What will advertising look like in a world where AR/VR is widely adopted by the population?

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Virtual reality devices and the metaverse will eventually take over the telephone, TV and social media to become the dominant consumer device and gateway to the Internet. However, getting there requires some significant technological advances in virtual reality, augmented reality and the metaverse, the results of which could open the way for new advertising opportunities and ways to measure performance. And new standards, controls and regulations are under development to ensure a privacy-focused, user-friendly future of advertising.

Our phones are being replaced by extended reality

Eventually, one device, most likely glasses, will be able to combine virtual reality (VR) and augmented reality (AR) in one, augmented reality (XR), will replace our current devices. In the same way that we depend on smartphones, laptops and other devices for so many things today, we will rely on our XR goggles for almost everything.

Conveniently, with built-in eye tracking and gesture controls, the device is indistinguishable from regular glasses, eliminating the need for users to wear a bulky headset.

Virtual environments open up new advertising opportunities

But the real difference between smartphones and XR devices is that everything will be a ubiquitous 3D experience, which also creates new opportunities for advertising. Browsing the internet will be like going to the park or hanging out at the mall.

Imagine walking down the street and seeing someone wearing a cool shirt. Your XR device can show you a product tag with all kinds of details about it, such as the brand, price, colors, and even the ability to buy it by simply looking at “add to cart” and blinking. And so a purchase is literally made in the blink of an eye.

Virtual Trading

Brands will have virtual locations that act as counterparts to their brick-and-mortar stores, where users can choose to visit virtually or physically while taking full advantage of the XR opportunities to purchase items, try on clothes, or even almost anything they can buy. to adjust.

We are already seeing brands experimenting with VR and AR today. At the start of the pandemic, American Eagle used Snap’s AR technology to create a virtual pop-up storeallowing customers to browse clothes as if they were in the store, without leaving their rooms.

When the campaign ended, American Eagle sold more than $2 million in products, which doesn’t seem like much compared to their $1.3 billion in revenue earned in the fourth quarter of 2020. But what’s amazing is that they were able to to make a profit. 50 million impressions of Gen Z. And that’s just one example, there are other brands like Ralph Laurenvans and Zenni Optical leveraging VR/AR devices to reach audiences in creative, innovative ways.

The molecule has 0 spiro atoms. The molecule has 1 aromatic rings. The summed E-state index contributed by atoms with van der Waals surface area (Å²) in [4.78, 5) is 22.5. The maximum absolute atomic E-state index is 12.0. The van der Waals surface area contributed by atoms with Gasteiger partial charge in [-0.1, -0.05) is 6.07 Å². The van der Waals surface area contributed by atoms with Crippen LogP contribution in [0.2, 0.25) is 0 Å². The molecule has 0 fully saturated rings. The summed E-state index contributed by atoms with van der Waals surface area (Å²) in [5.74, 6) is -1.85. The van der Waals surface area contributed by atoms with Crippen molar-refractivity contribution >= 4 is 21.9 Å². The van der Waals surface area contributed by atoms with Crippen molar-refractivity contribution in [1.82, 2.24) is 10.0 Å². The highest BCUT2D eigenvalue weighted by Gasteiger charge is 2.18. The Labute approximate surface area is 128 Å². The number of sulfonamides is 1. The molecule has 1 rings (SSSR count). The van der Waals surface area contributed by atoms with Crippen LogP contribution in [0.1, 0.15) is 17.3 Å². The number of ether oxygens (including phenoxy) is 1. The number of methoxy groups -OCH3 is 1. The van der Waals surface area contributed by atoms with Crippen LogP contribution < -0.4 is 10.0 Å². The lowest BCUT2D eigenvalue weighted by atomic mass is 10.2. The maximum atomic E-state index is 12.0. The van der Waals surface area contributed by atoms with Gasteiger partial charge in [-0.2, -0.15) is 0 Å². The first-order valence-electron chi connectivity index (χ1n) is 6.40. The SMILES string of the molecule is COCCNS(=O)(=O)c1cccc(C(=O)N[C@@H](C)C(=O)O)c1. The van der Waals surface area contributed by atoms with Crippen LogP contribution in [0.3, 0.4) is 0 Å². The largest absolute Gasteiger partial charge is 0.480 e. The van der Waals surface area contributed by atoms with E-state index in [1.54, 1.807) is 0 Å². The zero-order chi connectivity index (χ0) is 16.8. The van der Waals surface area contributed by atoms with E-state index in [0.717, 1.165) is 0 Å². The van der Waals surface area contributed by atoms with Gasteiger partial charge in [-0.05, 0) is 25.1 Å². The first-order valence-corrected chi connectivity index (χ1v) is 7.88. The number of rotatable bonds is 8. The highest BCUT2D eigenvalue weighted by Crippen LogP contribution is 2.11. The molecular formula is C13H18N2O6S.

Virtual experiences

Brands and advertisers in the metaverse will capture the attention of their audiences using virtual experiences such as theme parks, curated events, and concerts and shows. In fact, Ariana Grande and Travis Scott both held virtual concerts in Fortnite. Travis Scott’s Fortnite Concert Deserved It Selling $20 Million in Merchandise, over 10x more than his best show in the tour, and nearly 40% of the total tour revenue. What was once a popular video game is quickly becoming a valid advertising platform.

Even typical car commercials will evolve. Instead of simply running video ads showcasing the car and its features, people can actually test it in the metaverse on racetracks and obstacle courses built by the brand and advertisers. These kinds of experiences wouldn’t be feasible in the real world, but in the metaverse, advertisers can create unique experiences.

As technical capabilities improve to handle larger virtual environments, people will be able to move seamlessly between virtual and physical environments. Imagine that instead of having to physically go to a store, office or factory, users can just put their headset in VR mode and immediately visit the desired locations.

New ways to measure advertising success with virtual reality devices

One of the really interesting aspects of XR advertising is the myriad of ways advertisers and brands measure the success of their campaigns. In a hyper-connected virtual reality environment, users can interact with almost every part of an ad, giving advertisers new insights into their campaign performance.

Instead of tracking users, brands and advertisers can track interactions with ads:

  • Have people tried the product or ad?
  • Do people zoom in on parts of an ad, and on which parts?
  • Do people change the colors or design of the ad?
  • How many views, clicks, or purchases came from an AR product tag?

While the questions may seem strange now, XR devices with built-in eye tracking and gesture controls open up a world of metrics for advertisers to measure performance.